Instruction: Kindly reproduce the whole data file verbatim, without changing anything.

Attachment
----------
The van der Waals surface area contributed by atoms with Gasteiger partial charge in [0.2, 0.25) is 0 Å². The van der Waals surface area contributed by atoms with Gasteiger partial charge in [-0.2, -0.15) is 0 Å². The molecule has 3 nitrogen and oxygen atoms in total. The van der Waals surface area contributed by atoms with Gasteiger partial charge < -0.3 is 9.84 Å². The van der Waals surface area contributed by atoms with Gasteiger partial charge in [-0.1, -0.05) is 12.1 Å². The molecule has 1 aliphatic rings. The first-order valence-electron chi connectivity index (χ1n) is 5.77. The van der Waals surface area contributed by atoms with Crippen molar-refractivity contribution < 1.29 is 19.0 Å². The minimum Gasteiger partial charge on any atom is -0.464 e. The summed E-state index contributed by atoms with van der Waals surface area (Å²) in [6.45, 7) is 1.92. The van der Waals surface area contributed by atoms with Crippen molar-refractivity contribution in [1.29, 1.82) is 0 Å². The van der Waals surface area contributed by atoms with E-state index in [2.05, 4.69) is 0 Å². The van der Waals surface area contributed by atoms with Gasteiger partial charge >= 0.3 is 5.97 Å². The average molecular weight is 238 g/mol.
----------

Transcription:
The van der Waals surface area contributed by atoms with Gasteiger partial charge in [0.2, 0.25) is 0 Å². The van der Waals surface area contributed by atoms with Gasteiger partial charge in [-0.2, -0.15) is 0 Å². The molecule has 3 nitrogen and oxygen atoms in total. The van der Waals surface area contributed by atoms with Gasteiger partial charge < -0.3 is 9.84 Å². The van der Waals surface area contributed by atoms with Gasteiger partial charge in [-0.1, -0.05) is 12.1 Å². The molecule has 1 aliphatic rings. The first-order valence-electron chi connectivity index (χ1n) is 5.77. The van der Waals surface area contributed by atoms with Crippen molar-refractivity contribution < 1.29 is 19.0 Å². The minimum Gasteiger partial charge on any atom is -0.464 e. The summed E-state index contributed by atoms with van der Waals surface area (Å²) in [6.45, 7) is 1.92. The van der Waals surface area contributed by atoms with Crippen molar-refractivity contribution in [1.29, 1.82) is 0 Å². The van der Waals surface area contributed by atoms with E-state index in [2.05, 4.69) is 0 Å². The van der Waals surface area contributed by atoms with Gasteiger partial charge >= 0.3 is 5.97 Å². The average molecular weight is 238 g/mol.